Yeah. So in Southeast Asia is not the only place where various smoldering fires, it just happens that as we speak right now, this is where the, the evidence is strongest, that these fires are humongous. They're the largest forest on Earth. But if you look into the history of fire phenomena, you would see, for example, that Moscow once had a haze phenomena that lasted several weeks, actually, not only once it happened in the 60s in the 70s. And in the 80s. St. Pettersburg, when I was studying the topic, how to haze event that actually it almost made them about quite some of the suburbs of St. Petersburg, and United States in Alaska had seen haze events and these haze events, all of them relate to smoldering happen nearby for weeks, and if not months. So it's not just the peatlands in the in the tropical belt, which south southeast Asia is part of it is also what we call the boreal belt, which is, in particular is Canada is Alaska is north of the United States as well, part of it is actually even Europe, Europe, UK, for example, has Spitfires. The thing is the population of the UK is so large, and there's so many people and so many resources that this virus, although they can be actually quite large, they are dealt with within a week. But they are a peat fires in the UK there are peatfires in the Netherlands, the largest wildfire in the Netherlands last year, was the peat fire which flame for three days, he was extinguish. And then for the next three weeks, firefighters were keep calling being called back every two days. Because the fire was coming back. Because for three weeks it is smolder, and he left his massive scar in the pitlane of the forest. Whereas the firefighters didn't know what the fire was coming from they had they had dealt with it. So these two this is smoldering behavior, which is quite well known in the literature is is is present is moving north. The activity of smoldering is starting to appear in places where it was rare. To the point for example, in the last five years, we have a significant amount of Arctic fires. These are fires are burning inside the Arctic Circle, which is meant to be very cold most of the year. And what we are seeing is that the summer season when the soil and the vegetation is not frozen, and the water is in a liquid estate, they actually start to burn. And these fires are very strange, actually, their behavior is very strange. It doesn't behave at all, like the fires in the Mediterranean. They do have flames that are flaming fires, but they also leave behind a lot of smoldering. And because there is no one there, no one that takes them, even if they detect it, there is no one who cares about the fire presence. And actually even sending in firefighters is actually really difficult because you don't have transport and you don't have water. So these are, but we can now observe them with the satellite. So for the last few years, we have these incredible data set of Arctic fires starting developing and naturally ending in the Arctic. And the number of them is unprecedented. It is an exponential increase of the number of Arctic fires. And when you look into the reasons why we could have an increase or a decrease of wildfires, we typically explain these based on three changes. So usually if you have a change in the fire behavior, is because there has been a change of something and the three changes that we consider these are, well, there is a changing population, you see that people are moving into the rural areas and are causing fires, or people are leaving their rural areas and are live in the forest unattended and actually starts to become more flammable. The other one it there could be a land use change. In the sense people are abandoning farmlands or there is start to leave the forest, the forest like it happens in them in the Amazon. And the third one is the climate is changing, the climate is changing is actually bringing drought is bringing higher temperatures or the opposite and making things wet, or the opposite. The only way we can explain these unprecedented and long term changes in the Arctic wildfire behavior is by the third one. It is the only change that can explain what has happened is not because people are coming in or out of the Arctic is not because people are changing the use of the forests in the Arctic is because is the only way we can explain it is because the climate is changing is actually bringing higher temperatures to the, to the forest to the to disrupt the grasslands and the peatlands of the Arctic, and is making them more flammable.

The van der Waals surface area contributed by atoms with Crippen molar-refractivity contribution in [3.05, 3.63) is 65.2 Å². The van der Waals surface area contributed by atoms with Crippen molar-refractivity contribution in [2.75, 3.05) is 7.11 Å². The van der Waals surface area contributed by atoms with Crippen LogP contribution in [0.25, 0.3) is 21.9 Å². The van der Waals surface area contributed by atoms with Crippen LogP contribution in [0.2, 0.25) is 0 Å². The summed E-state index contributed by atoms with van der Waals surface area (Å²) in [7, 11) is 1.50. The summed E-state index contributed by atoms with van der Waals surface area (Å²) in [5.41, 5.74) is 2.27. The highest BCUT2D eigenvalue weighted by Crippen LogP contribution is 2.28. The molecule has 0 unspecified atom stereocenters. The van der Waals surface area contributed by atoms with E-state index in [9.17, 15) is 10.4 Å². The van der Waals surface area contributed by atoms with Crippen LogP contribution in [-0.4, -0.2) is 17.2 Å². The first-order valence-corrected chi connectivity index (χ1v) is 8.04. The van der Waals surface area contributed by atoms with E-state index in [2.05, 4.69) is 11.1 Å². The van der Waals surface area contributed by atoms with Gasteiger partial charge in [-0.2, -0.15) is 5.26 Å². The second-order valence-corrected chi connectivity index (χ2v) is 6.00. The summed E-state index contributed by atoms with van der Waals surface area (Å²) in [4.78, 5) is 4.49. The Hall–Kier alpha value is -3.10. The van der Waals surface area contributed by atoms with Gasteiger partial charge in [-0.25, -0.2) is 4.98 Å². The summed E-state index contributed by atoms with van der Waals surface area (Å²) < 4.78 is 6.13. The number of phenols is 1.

Wojciech Wgrzyski: